The only job given to a man is the gathering of leaves and branches, the whittling of drumsticks and the preparation of the instruments to be played at the service. The shirtless young man, enters the kitchen carrying his catch. He is nineteen-ish, has on rough cotton drawstring pants, a baseball cap turned sideways, a lovely jute and beaded necklace and ankle bracelets. He shoots me a homeboy smile, an air five and begins to titter and giggle. He addresses Mae Stella, with a quick embrace, pecking at her cheeks. Setting his load down, he sits cross legged on the floor and begins to whittle. He sees me jotting notes on my pad and turns towards me to explain his work. Abuptly, in the middle of his story, he stops, looks me in the eye and asks me if I am a gringo? I look a bit puzzled, hesitate trying to think of what sparked his query. "Nao." I answer slowly, "Americano do Norte, e preto come voce." He looks satisfied, turns to his saplings and finishes whittling the drumsticks

Walking back and forth through this terreiro I am continually inspired by the purposefulness put to each task. Each of the ten women and three apprentices are acutely focused on their respective tasks. The ceremonial room is redolent of the musky rich smell of the simmered goat; almost off putting since it was not skinned before being cooked. For hours the woman entrusted to prepare this meat, scrapes sinew and tendon, separating it from bone and flesh. Each ingredient is placed in separate ceramic bowls. For different periods of time the dishes are placed on the roof of the terreiro, I assume to signal the appropriate Orixa of its pending inclusion in the Olu Baje. Sand is heated over a high flame in a large stock pot. A winnowing basket is set in a large bowl and placed near the hot pot. Popping corn is added to the hot pot and then it is quickly covered. The pot is struck three or four times in rapid succession to coerce the corn to do its work. Without any fat, it is popped quickly, and drained through the winnowing basket. The sand is sifted from the corn and returned to the pot to begin the cycle over again. The nuts had been previously roasted in the same fashion. Frequently, she stops, puts down her cigarette or coffee cup, takes a deep breathe, surveying the food production or a finished dish and proclaims, "Esta Linda!" She smiles until the dimples show, reflecting her passion and devotion to her cooking and spiritual practice.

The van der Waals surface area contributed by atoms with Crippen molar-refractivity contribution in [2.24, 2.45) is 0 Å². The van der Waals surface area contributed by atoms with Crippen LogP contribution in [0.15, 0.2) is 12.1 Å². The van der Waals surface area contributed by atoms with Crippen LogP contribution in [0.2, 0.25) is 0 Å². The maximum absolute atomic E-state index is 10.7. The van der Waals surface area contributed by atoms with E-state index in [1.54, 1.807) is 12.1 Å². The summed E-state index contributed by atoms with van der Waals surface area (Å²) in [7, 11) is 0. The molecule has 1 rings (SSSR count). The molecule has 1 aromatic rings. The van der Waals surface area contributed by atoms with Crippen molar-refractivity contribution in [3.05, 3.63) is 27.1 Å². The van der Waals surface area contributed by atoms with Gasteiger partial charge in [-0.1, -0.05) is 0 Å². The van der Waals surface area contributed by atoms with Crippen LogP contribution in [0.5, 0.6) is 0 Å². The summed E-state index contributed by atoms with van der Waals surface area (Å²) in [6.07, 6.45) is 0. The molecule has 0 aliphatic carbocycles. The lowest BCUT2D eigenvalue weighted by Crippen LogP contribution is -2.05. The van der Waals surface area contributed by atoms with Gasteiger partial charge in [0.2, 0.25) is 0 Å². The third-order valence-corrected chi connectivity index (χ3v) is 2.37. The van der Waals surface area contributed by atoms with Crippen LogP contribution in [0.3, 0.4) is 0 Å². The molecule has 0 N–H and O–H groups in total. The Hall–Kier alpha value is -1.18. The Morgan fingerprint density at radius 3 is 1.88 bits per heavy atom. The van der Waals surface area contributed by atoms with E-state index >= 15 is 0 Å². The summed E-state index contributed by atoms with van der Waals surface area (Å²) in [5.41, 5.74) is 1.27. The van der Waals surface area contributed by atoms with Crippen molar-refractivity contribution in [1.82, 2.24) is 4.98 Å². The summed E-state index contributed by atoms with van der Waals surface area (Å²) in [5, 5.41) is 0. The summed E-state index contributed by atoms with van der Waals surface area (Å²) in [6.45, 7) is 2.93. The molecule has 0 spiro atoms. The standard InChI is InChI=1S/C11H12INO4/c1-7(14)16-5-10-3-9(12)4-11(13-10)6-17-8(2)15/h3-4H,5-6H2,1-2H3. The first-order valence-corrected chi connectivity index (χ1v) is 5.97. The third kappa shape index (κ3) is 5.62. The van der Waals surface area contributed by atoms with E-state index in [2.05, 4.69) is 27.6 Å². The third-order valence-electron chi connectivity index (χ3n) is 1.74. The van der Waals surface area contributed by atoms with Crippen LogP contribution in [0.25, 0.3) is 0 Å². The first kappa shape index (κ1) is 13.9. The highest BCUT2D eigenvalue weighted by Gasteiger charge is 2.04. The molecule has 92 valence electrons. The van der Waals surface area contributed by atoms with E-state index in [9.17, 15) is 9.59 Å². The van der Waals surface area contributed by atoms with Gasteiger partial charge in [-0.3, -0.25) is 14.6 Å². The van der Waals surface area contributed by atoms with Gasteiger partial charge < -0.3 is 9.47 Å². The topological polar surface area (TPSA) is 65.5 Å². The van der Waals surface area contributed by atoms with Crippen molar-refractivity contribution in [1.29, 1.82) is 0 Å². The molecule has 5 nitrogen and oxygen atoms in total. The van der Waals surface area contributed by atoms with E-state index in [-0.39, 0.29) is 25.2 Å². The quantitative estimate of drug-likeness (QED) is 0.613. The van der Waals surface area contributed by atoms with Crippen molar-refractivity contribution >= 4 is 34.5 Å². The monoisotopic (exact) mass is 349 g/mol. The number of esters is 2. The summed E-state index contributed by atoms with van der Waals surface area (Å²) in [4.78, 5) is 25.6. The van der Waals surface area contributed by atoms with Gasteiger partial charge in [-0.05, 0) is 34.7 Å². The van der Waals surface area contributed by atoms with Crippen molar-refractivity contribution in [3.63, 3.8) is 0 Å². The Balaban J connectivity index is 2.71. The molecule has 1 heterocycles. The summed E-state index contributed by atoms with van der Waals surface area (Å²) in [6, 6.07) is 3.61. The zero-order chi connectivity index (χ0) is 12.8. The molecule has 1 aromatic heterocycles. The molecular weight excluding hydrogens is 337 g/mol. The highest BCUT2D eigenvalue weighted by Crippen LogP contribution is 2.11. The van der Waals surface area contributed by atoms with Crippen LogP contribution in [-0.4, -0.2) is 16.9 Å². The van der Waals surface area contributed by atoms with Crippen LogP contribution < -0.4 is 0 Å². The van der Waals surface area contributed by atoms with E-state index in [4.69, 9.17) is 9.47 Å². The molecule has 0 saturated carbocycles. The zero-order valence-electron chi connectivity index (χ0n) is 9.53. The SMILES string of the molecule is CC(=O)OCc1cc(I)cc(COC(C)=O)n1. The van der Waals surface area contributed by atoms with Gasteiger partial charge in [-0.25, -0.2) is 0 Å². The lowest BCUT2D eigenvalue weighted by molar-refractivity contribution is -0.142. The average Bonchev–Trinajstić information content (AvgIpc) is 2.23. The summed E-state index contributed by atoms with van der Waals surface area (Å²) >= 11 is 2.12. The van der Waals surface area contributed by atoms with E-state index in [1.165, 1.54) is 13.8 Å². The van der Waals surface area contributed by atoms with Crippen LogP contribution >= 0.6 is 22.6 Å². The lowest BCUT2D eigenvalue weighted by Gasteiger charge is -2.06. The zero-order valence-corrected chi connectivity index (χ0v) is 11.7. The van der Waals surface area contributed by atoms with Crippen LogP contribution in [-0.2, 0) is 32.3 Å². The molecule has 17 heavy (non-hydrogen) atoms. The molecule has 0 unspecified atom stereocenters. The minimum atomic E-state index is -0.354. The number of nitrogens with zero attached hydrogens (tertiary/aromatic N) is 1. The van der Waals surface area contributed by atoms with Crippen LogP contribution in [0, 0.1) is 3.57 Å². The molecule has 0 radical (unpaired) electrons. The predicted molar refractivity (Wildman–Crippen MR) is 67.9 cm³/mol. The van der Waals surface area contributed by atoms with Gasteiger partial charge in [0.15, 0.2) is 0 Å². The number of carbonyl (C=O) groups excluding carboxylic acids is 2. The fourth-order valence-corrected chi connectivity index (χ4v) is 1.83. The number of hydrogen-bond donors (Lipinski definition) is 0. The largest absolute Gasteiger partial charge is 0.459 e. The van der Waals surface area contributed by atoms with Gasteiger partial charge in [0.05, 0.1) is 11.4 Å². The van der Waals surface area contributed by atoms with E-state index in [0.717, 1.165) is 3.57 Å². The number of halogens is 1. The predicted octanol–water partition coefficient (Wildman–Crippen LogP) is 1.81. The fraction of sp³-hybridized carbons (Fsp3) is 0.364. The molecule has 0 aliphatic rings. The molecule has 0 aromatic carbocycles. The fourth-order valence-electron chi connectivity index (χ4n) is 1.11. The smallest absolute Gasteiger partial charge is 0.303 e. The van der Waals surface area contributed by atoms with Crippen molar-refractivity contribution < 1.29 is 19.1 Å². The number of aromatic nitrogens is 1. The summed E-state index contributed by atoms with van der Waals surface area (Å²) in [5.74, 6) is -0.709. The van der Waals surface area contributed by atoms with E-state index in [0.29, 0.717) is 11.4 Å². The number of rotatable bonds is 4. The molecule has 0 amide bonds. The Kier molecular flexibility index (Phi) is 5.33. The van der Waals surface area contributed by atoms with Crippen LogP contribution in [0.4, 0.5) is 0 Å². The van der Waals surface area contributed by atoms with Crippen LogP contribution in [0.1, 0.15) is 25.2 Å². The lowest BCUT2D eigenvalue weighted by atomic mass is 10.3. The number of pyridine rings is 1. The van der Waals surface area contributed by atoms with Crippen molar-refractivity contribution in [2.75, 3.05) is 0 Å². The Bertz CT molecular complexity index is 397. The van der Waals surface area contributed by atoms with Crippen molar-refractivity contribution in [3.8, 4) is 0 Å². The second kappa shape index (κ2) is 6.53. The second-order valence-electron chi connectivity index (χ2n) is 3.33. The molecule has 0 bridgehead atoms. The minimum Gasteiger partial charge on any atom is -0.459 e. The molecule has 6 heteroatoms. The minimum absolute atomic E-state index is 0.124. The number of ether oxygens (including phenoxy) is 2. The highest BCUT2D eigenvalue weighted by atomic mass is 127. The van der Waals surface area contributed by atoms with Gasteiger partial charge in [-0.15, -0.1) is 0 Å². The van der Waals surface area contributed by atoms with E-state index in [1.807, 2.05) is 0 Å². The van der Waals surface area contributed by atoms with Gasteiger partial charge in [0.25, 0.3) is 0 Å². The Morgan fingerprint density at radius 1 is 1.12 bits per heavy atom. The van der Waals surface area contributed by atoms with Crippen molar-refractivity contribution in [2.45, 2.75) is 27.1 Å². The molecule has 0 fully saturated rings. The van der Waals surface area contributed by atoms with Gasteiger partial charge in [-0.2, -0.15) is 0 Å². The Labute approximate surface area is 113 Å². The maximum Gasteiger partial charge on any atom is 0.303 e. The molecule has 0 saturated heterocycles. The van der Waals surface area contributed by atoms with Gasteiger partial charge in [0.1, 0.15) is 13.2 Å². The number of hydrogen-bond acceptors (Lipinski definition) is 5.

Just before I leave for my nap between the food preparation and the service she calls me to come follow her into the Orixa's chamber as she begins to decorate it with mimoca leaves and some of the dishes that she has been preparing. Before she begins to decorate the room, she removes a small ceramic dish that held chicken hearts and leaves it by the dish drain near the sink. Returning to this small room, filled with figurines, jars, ritual objects and flowers, she reaches into another small bowl containing a few cowrie shells. She throws them three times, looks around the room quite contently and happily says, "Bom." She finishes decorating the room with the mimoca leaves, pulls out a key from her bosom and quickly closes and locks the door. Back in the kitchen she taps each drum, running a quick melody over the skin to see if they are in tune. I watch her, and listen to one of the women in the corner finish her lunch break by cracking the chicken bones with her molars so that she can suck out the marrow. As I walk to the door, someone is cutting flowers for another offering and Mae Stella is calling Lucas to bring her a hammer so that she and one of the other Mae's can string a plastic tarp in the backyard in case this rain continues into the night. I hear her cry out, she has whacked her thumb and not the nail.